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Why Wesabe Lost to Mint? Product Lessons

Mint is one of the most super successful story from Silicon Valley and what makes it a great story is that the company made a boring business (personal finance) sound fun. And unlike several other Silicon Valley startups, Mint actually focused on making money.

Wesabe, one of the Mint competitors shut down few months back and founder shares few great insights about the entire journey.

Launch, but No Marketing

Contrary to everybody’s perception, Mint was launched 10 months after Wesabe.

More the shame that we didn’t capitalize on that early lead. There’s a lot to be said for not rushing to market, and learning from the mistakes the first entrants make. Shipping a "minimum viable product" immediately and learning from the market directly makes good sense to me, but engaging with and supporting users is anything but free.

Build vs. Partner?

Sometimes the most basic question sounds so difficult to answer – ‘What Business Am I In’?

Mint used Yodlee’s backend and focused on one thing (and only one thing) – i.e user experience and building more helpful features/reports.

Wesabe decided not to partner with Yodlee and built its own backend. On a hindsight, Marc Hedlund (Wesabe founder) thinks it was a bad decision

We just didn’t build it nearly fast enough. That one mistake (not using or replacing Yodlee before Mint had a chance to launch on Yodlee) was probably enough to kill Wesabe alone.

First, we chose not to work with Yodlee, but failed to find or make a replacement for them (until too late). Mint used Yodlee to automatically get user’s data from bank sites and import them into Mint, and as a result had a much easier user experience getting bank data imported. Wesabe built our own data acquisition system, first using downloadable client programs (partially because that was easier and partially to preserve users’ privacy) and later using a Yodlee-like web interface, but the Yodlee-like version didn’t launch until six months after Mint went live, and even then didn’t really work as a near-complete replacement for some time after.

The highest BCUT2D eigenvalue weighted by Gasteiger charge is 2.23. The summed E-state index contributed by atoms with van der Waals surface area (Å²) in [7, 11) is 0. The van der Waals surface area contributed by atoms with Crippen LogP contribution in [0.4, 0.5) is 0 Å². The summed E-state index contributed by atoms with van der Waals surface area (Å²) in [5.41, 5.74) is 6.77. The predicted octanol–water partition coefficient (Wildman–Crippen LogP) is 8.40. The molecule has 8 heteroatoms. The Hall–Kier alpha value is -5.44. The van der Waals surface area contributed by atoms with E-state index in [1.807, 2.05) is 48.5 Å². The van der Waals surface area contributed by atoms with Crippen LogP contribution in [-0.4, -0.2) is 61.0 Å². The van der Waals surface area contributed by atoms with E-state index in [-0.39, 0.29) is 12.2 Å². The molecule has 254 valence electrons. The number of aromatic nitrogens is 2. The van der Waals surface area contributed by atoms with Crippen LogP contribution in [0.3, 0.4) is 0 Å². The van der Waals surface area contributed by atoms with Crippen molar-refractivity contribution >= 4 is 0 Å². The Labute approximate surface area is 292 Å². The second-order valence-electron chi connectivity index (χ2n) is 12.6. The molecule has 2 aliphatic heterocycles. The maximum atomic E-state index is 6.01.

Behavior Change or a Smart Backend?

If you are an entrepreneur who goes thru ‘I am the End user’ syndrome, this one is for you. Most of geeky entrepreneurs believe in ‘I can understand this, why can’t you?’ and tend to focus on a robust backend. An intelligent backend makes certain smart observations about the user and that’s what makes the difference.

Mint focused on making the user do almost no work at all, by automatically editing and categorizing their data, reducing the number of fields in their signup form, and giving them immediate gratification as soon as they possibly could; we completely sucked at all of that.

Instead, I prioritized trying to build tools that would eventually help people change their financial behavior for the better, which I believed required people to more closely work with and understand their data.

I was focused on trying to make the usability of editing data as easy and functional as it could be; Mint was focused on making it so you never had to do that at all. Their approach completely kicked our approach’s ass.

Mint totally won at the first (making users happy quickly), and we both totally failed at the second (actually helping people).  No one, in my view, solved the financial problems of consumers.  No one even got close.

Great insights by Marc (and you have to respect him for his candid thoughts) – these are product mistakes which one can see only in hindsight. But then, you can save yourself from these by taking a break from your office and spend more time outside, talking to potential customers.

Tomorrow:  Interview with Aaron Patzer, Founder of Mint on Mint’s journey.